Australians love an expedition!  In August of 1860, Robert O’Hara Burke and William John Wills set out from Royal Park, Melbourne, to cross the continent in search of a mythical inland sea. Their provisions were modest: two years’ food (inc. three wagons of dried beef), 270 litres of rum, a solid oak dining table with matching chairs, some rockets, and a Chinese gong.

About six kilometres later, the wagons broke down in Essendon, dashing the mood of the expedition somewhat. Rather than follow through on his promise to “turn this wagon train right around” if those in the back didn’t stop arguing, Burke decided to press on with the remaining 6,494 kilometres.

Despite six rescue expeditions, what followed was an unmitigated disaster. Burke and Wills died, the rum only made it as far as Mildura, and the party’s twenty-six camels went feral and grew to a population of one million by the 21st century.

It was in a similar spirit of adventure that Mrs. Borrie and I set out to conquer the Great Ocean Walk in 2019.  We hoped to find a happy medium between Burke and Wills, and the young Victorian man who was rescued and then fined $500 for wasting police time after attempting a solo crossing of the Blue Mountains carrying only a sack of potatoes and a naan bread.

Having packed the bog roll (priority #1), we agreed that the Chinese gong should be left in the car.  Controversially, I determined that if the gong couldn’t come, then neither could the dumpling steamer. Mrs. Borrie accused me of wonton disregard for our nutrition, but I insisted that the Lord (or Ainsley Harriott’s instant couscous, whichever is cheaper) would provide.


This turned out to be quite prophetic. We were soon making an excellent pace, and our packs felt curiously light—which, after several hours, was explained by a complete absence of lunch or snacks from them. We were close to despair, and did not even have our trusty gong to signal for help.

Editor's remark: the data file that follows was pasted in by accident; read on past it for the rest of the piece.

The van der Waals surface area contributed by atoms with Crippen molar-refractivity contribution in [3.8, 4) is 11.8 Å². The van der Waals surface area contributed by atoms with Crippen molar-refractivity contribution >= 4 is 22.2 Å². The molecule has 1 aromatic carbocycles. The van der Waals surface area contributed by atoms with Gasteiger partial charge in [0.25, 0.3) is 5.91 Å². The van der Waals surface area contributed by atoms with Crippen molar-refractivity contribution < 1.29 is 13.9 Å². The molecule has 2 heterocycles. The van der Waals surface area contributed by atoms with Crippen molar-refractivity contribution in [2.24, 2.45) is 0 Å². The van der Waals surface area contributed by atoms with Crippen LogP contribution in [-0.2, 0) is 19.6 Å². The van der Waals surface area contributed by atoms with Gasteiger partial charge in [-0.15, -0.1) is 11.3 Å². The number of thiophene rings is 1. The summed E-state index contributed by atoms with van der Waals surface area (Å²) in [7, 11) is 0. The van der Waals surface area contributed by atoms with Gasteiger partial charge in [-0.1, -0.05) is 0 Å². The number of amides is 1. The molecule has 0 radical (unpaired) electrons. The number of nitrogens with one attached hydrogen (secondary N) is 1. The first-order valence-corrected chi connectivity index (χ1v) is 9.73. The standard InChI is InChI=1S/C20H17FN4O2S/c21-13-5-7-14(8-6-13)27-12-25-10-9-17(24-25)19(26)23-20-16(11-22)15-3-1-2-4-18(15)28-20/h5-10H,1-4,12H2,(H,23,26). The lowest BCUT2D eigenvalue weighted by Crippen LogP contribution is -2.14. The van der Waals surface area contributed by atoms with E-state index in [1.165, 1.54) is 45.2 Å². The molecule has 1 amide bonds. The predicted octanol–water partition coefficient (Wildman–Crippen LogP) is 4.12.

It was then that we happened upon an enormous grove of blackberries.  We gorged ourselves like Burke and Wills at the Maroochydore Sizzler.  Nature’s blackberry, I should remind you here, is an excellent purgative. It was soon very necessary to locate a public toilet.

Unfortunately, the nearest one was atop a gigantic hill. After a very uncomfortable and sweaty climb, we arrived at one of the most idyllic dunnies I have ever seen. It did not remain idyllic for long.

Now in dire need of a wash but finding ourselves several vertical kilometres from the nearest beach, we noticed that the rainwater tank had been topped up by recent rains. After taking the drinking water we required, we discovered that with the help of a stout stick, it was possible to pry the lid off and have a nice bath.

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